The One Purposely Broken Stealth Mechanic

ninjaOnce upon a time, at Update 20, a stealthy character could lure enemies hither and yon by cracking breakables close to them.

See exhibit #1: A video of Kiricletica using this mechanic in “The Kobold’s New Ringleader” with Update 20.

And the stealthy players and the devs saw that this was good.

Then, Update 22 made another change that took away the favorite tactic of ranged characters everywhere. The change, shall we say, had unfortunate implications:

  • Monsters will now aggro when players shoot their nearby friends at long range.
  • Monster AI has been adjusted to improve the ability of enemies to detect players, and to improve game performance (particularly in regard to aggro and when damaged.)

This meant that, if you shot an enemy’s buddy, he and his friends would notice and pursue you, no matter how far you were away when you shot them. This often caused a serious aggro problem because the enemies would often call for reinforcements though impossible sources, such as halfway across the a minotaur city, verging often into Dungeon Alert issues and the game performance issues that happen when dozens of enemies attack you at once.

And, lo, the players lamented and were filled with rage–especially Assassins.

It’s one thing to assassinate, but to broadcast it without the opportunity to escape detection of the fact, even with stealth and invisibility in effect, caused great anguish.

But something changed again by the time we reach Update 23. The Release Notes text that points to that something says thus:

Monster AI has been improved to make them more efficient at filtering out things that they are not interested in to improve performance in densely populated areas.

And again, the masses were pleased.

But it took me some time in gameplay, right into Update 24, to realize what the Developers did.

As you know, Update 19 provided a revamp of the stealth mechanics in the game. It was, in my opinion, quite beneficial. Among other player adjustments (being able to jump, clearer rules on what Hide, Move Silently and invisibility did) monsters were given consistent rules to find you, and you as the player had a generally consistent options of hiding as well as escaping from them–with some study.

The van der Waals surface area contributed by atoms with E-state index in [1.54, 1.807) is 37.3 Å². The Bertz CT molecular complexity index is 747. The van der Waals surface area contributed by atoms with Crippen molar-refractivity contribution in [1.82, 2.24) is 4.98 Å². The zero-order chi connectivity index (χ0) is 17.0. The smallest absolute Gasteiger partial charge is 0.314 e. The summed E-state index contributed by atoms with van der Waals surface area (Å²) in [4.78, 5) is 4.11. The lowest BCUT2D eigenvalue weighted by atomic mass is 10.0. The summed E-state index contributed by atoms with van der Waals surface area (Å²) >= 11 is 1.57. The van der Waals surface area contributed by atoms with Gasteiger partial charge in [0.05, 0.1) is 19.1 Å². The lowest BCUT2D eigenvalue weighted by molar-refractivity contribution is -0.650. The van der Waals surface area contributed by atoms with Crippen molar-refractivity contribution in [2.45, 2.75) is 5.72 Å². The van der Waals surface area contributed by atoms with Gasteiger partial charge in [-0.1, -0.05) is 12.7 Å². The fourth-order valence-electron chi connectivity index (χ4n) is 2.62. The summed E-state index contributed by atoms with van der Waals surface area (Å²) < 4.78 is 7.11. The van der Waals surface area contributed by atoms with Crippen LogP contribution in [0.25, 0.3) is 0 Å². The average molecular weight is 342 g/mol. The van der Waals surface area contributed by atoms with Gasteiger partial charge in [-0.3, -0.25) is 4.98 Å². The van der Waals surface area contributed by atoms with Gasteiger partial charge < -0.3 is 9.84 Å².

No longer could monsters endlessly chase you. If you were able to break out of their line of sight and then go silent and out of view, the enemies would stop and search around the last spot they thought you were. After a time they may go back, or they might stick around to patrol your last revealed spot. No more “sliding” monsters.

In related benefits, the Ninja Spies got upgraded enhancements that also helped them effectively “smoke bomb” a group, blinding and dazing them for 6 seconds to allow a window of escape. Flash Bangs are awesome.

Either way, Update 19 made stealth operations, if not just the use of invisibility for some, far more consistent.

But Update 22 swung the pendulum too far, and the devs wanted to correct it with Update 23’s change in what monsters tended to notice.

The problem, as the Assassins and Rangers and many others learned, is that it was too easy–way too easy–for too many monsters to notice you and your party. As noted, sometimes the result was a Dungeon Alert as enemies began a cascading series of alerts to each other that activated much of the dungeonspace. Or, seriously weird reinforcements came out of nowhere. Some reported hellish behavior in “Frame Work,” where the chieftain’s call essentially aggroed the city, calling over every minotaur left into his tiny fortress against your much tinier party.